The Supreme Court in military-ruled Myanmar on Wednesday struck down an appeal from deposed leader Aung San Suu Kyi against a five-year jail sentence she was handed last week on corruption charges.
Aung San Suu Kyi had been found guilty last week, in the first of 11 corruption cases brought against her.
Suu Kyi has been under house arrest on charges ranging from corruption to treason – potentially carrying a combined sentence of 190 years – since the military last year overthrew an elected government that she had led.
The Supreme Court’s dismissal further diminishes any chance of a political comeback for the long-time symbol of resistance against the junta.
The Chinese capital Beijing shut dozens of metro stations and bus routes yesterday in its campaign to stop the spread of Covid-19 and avoid the fate of Shanghai where millions of residents have been under strict lockdown for more than a month.
The capital will extend other Covid-19 curbs beyond the May Day holiday, including closures of entertainment venues and gyms as hidden community-level transmission has been discovered through screenings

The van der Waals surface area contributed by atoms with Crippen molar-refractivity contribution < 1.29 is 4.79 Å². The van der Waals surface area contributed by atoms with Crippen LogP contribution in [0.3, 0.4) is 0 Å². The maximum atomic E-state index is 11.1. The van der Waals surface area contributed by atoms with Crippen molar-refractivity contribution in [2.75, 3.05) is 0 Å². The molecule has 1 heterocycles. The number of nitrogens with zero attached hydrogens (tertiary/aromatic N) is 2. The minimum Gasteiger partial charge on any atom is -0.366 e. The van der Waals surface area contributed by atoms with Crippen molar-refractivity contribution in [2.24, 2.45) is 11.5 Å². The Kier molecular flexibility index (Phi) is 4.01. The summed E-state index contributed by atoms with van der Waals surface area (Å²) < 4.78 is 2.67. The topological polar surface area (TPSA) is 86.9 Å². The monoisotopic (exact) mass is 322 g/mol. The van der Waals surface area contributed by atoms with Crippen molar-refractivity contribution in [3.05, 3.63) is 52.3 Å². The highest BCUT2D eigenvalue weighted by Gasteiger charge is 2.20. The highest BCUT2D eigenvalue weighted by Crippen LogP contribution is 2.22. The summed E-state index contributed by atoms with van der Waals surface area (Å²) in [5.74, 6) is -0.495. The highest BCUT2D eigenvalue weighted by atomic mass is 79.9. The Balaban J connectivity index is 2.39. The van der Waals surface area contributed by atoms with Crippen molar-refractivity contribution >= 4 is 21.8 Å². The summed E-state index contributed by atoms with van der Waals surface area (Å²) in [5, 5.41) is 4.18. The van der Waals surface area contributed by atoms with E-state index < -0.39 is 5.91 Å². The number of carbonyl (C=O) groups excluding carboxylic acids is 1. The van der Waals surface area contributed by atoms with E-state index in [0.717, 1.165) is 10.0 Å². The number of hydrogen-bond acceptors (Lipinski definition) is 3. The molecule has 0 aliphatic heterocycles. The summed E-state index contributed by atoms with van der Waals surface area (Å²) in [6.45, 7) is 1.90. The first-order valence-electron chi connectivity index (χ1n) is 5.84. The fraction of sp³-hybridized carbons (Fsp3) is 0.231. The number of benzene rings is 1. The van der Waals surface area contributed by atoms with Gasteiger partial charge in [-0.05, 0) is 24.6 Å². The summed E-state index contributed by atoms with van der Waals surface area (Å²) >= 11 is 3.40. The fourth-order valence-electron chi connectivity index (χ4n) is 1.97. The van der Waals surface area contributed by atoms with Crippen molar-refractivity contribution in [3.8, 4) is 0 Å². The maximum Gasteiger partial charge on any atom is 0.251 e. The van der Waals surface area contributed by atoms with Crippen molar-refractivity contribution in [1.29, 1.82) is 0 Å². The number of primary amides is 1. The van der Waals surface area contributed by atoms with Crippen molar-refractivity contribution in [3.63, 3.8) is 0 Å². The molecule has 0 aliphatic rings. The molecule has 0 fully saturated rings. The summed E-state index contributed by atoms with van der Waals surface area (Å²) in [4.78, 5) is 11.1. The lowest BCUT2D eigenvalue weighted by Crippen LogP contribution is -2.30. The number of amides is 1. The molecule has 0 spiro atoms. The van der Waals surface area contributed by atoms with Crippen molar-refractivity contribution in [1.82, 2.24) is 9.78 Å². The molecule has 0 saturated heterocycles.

The authorities will continue to cap people flows at public venues at 50 per cent and restaurants will continue suspending dining in,
Beijing will, however, cut the time that people have to stay in quarantine facilities when they arrive in the city from overseas to 10 days. Such people currently have to stay in a quarantine facility in the capital for at least 14 days. They will still need to isolate at home for seven days after quarantine.
New evidence has emerged that China’s uncompromising battle against the coronavirus, first reported in a market in the city of Wuhan in late 2019, is undermining its growth and hurting the international companies invested there.
The capital shut more than 60 subway stations, about 15 per cent of the network, and 158 bus routes, service providers said. Most of the suspended stations and routes are in the Chaoyang district, the epicentre of Beijing’s outbreak.
With dozens of new cases a day, Beijing is trying to avoid a full lockdown, as Shanghai also did initially, instead hoping that mass testing will find and isolate the virus before it can spread.
The city of 22 million people has closed schools as well as some businesses and residential buildings in high-risk areas, and many people are stocking up in case a full lockdown does come.